The question you asked was either too broad, a yes-no question, or too similar to another question if you didn’t get new information about the candidate’s abilities. If you want to assess something specific, ask about something specific.

❌ Have you designed a relational database schema before? – yes-no questions don’t give you enough information about the candidate’s process or proficiency.
✅ Tell me about your process for designing relational database schema. – asks specifically about a function of the role and provides new information about how the candidate works.

❌ Tell me about previous projects you’ve worked on. – the candidate gets to choose what they tell you, so you won’t necessarily get new (or relevant) information.
✅ How did you implement authentication? – asks for specific information.

5. Your question guides the candidate’s answer.

The candidate won’t answer honestly if they think you are fishing for a specific answer. Phrase your question in a way that allows the candidate to answer with original thought.

❌ What’s more important to you when doing a code review—compactness or readability? – implies that your company values one over the other.
✅ What do you look for when reviewing code? – open ended, so the candidate can answer honestly.

❌ How do you feel about transparency? – there’s an obvious right answer for the candidate to give.
✅ What does it mean to be transparent? – open ended, and helps you understand what transparency means to them to determine if it aligns with your company's values.

The Foundation of Effective Interview Questions

Your technical interviews will be more effective if the questions are:

  • Structured, so that each candidate is asked questions from the same list of question. This will allow you to accurately compare candidate responses to each other. It’s like comparing apples to apples, instead of apples to oranges. Using structured interview questions means you need to plan your questions in advance.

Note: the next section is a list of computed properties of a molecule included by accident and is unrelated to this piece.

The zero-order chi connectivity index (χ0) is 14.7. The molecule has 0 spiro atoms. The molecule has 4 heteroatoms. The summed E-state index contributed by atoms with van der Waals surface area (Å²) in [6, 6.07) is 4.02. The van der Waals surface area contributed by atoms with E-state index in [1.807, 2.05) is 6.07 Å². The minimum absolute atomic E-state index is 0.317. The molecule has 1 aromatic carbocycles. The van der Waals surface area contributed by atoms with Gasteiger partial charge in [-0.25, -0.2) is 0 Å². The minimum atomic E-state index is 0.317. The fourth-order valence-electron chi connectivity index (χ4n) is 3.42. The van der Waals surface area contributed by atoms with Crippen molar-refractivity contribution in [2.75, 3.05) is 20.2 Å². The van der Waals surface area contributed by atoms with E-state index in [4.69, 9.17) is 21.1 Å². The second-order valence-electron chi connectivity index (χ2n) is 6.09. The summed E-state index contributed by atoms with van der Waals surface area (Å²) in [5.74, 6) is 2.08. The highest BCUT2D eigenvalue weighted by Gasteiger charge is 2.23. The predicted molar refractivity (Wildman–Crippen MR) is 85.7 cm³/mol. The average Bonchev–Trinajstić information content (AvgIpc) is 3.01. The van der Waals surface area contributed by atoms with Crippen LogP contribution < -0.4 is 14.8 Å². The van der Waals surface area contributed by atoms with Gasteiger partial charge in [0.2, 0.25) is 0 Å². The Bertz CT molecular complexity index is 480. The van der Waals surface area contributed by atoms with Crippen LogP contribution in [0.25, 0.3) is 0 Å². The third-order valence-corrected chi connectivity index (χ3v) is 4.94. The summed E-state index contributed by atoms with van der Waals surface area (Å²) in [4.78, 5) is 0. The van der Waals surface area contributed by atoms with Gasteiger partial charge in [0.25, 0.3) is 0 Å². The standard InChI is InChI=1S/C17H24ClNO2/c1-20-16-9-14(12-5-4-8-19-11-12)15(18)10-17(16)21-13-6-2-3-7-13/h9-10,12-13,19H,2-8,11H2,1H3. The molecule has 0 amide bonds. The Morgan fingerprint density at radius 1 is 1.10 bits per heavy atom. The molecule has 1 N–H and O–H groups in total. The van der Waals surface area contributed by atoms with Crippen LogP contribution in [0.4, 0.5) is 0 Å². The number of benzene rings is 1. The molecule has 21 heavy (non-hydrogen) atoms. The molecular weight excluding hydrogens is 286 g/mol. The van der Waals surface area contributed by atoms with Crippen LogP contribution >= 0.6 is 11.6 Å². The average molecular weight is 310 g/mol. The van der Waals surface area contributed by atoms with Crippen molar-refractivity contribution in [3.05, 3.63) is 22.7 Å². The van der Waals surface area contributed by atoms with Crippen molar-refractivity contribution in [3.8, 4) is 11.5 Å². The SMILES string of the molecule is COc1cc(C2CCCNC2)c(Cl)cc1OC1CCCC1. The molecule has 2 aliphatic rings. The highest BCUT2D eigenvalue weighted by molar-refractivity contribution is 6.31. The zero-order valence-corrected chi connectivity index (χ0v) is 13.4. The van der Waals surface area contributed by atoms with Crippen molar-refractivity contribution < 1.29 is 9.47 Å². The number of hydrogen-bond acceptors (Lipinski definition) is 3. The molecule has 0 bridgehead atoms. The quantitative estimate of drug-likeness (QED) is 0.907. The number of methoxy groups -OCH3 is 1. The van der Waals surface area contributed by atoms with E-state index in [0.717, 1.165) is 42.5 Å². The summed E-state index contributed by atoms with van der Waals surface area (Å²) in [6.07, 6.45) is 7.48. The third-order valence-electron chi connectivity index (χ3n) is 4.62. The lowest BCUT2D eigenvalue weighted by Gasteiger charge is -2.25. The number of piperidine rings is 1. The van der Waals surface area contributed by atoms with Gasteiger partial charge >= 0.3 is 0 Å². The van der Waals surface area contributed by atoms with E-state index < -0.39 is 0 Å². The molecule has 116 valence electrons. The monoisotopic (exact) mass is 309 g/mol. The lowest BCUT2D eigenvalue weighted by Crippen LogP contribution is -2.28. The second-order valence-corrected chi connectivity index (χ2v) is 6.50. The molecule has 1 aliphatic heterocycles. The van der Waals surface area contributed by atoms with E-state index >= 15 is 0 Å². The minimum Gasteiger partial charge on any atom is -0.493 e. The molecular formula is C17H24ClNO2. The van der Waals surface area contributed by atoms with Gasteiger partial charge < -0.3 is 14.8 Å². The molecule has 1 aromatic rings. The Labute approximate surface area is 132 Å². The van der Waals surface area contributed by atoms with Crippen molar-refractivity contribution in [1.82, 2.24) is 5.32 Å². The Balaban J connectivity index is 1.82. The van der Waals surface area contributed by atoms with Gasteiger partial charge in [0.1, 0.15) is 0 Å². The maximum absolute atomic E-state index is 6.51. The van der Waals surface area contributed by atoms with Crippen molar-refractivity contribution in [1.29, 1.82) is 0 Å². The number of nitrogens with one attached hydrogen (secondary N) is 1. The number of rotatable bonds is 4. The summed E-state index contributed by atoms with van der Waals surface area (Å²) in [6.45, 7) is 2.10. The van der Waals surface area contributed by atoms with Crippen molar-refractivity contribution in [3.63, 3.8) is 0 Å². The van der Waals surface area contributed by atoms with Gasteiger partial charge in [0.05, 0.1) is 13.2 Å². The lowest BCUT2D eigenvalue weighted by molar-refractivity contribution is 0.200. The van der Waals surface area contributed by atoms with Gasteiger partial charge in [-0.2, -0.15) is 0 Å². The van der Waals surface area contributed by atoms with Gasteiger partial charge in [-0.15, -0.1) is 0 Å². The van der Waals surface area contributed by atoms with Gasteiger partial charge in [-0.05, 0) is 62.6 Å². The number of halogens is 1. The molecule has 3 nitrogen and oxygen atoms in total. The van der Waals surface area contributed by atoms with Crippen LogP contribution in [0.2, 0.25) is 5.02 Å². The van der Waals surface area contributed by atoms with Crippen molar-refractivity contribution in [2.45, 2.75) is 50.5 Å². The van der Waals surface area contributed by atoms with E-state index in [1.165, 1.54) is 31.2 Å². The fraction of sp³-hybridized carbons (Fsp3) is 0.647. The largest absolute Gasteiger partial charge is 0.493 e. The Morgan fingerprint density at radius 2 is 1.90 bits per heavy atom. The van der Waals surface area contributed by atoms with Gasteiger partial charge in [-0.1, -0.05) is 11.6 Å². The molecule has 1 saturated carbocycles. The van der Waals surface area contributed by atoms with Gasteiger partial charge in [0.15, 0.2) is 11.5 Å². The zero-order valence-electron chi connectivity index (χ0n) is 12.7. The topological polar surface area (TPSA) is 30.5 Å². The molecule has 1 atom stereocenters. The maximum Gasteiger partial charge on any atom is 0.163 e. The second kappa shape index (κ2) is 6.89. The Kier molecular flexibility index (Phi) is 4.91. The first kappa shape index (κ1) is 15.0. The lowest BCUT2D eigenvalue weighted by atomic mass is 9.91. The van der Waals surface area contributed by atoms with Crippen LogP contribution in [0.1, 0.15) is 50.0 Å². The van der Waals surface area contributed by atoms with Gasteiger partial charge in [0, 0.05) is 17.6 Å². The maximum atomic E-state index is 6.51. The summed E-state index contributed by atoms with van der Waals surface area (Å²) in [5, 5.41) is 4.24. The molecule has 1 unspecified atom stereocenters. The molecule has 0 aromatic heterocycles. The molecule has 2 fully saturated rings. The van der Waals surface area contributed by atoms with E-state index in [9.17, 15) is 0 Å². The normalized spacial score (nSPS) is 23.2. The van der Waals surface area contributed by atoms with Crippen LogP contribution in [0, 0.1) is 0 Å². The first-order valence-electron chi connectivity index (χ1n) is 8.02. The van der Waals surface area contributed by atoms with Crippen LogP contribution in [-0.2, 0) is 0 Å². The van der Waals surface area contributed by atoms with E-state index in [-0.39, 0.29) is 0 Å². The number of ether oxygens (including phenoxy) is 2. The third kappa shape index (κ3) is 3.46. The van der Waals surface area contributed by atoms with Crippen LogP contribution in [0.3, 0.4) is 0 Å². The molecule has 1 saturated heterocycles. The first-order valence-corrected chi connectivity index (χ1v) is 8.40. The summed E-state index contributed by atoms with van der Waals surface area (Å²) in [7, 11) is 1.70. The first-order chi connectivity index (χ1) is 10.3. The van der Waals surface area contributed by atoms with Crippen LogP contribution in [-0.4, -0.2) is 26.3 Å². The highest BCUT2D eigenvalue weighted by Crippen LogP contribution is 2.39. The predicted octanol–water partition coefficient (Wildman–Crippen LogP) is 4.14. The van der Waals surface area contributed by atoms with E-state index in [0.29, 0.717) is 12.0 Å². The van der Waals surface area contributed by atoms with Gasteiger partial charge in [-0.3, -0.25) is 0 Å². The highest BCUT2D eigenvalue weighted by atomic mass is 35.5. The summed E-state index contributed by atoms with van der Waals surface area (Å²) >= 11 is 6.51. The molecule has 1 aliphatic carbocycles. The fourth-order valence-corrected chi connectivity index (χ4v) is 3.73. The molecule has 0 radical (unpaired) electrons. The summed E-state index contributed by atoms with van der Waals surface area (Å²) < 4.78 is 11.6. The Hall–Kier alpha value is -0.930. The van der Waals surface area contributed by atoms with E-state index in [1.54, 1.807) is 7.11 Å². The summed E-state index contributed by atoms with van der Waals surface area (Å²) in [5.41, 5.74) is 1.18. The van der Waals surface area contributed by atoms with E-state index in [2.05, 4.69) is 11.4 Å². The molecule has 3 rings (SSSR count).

• Behavior-based, meaning that the question asks the candidate to explain how they have reacted or would react in a real or hypothetical situation.
  • Content-focused, meaning the candidate must elaborate to answer the question, rather than simply responding yes or no.
  • Short, so the candidate can answer your questions directly. If candidates have to ask if they’ve covered everything you wanted to know, you’ve asked too broad a question. Rather than asking a mega-question, plan to ask follow-up questions after the candidate responds to the initial question.
  • Job-related, so you can actually use the answer to evaluate whether the candidate will be a good fit for the role and company. Brainteaser questions and questions about interests aren’t an effective way to evaluate a candidate’s future job performance.
  • Conversational, meaning the questions don’t feel too casual or too interrogatory. This will benefit both you and the candidate because the candidate will answer in a more natural and honest way without feeling too much or too little pressure. A conversational interview gives you the opportunity to have some give and take—both you and the candidate will get a better read on the fit for the role and company.


With limited time in an interview to assess the candidate, don’t waste it on bad questions. Bad interviewers ask bad questions; sometimes even good interviewers ask bad questions. Every question you ask should get you one step closer to a clear hire or no hire decision. Audit your questions often to keep your process effective.


Whether you’re ready to hire now or later, Facet can help you find passive candidates and effectively interview them.

[1] A real interview question attributed to Apple.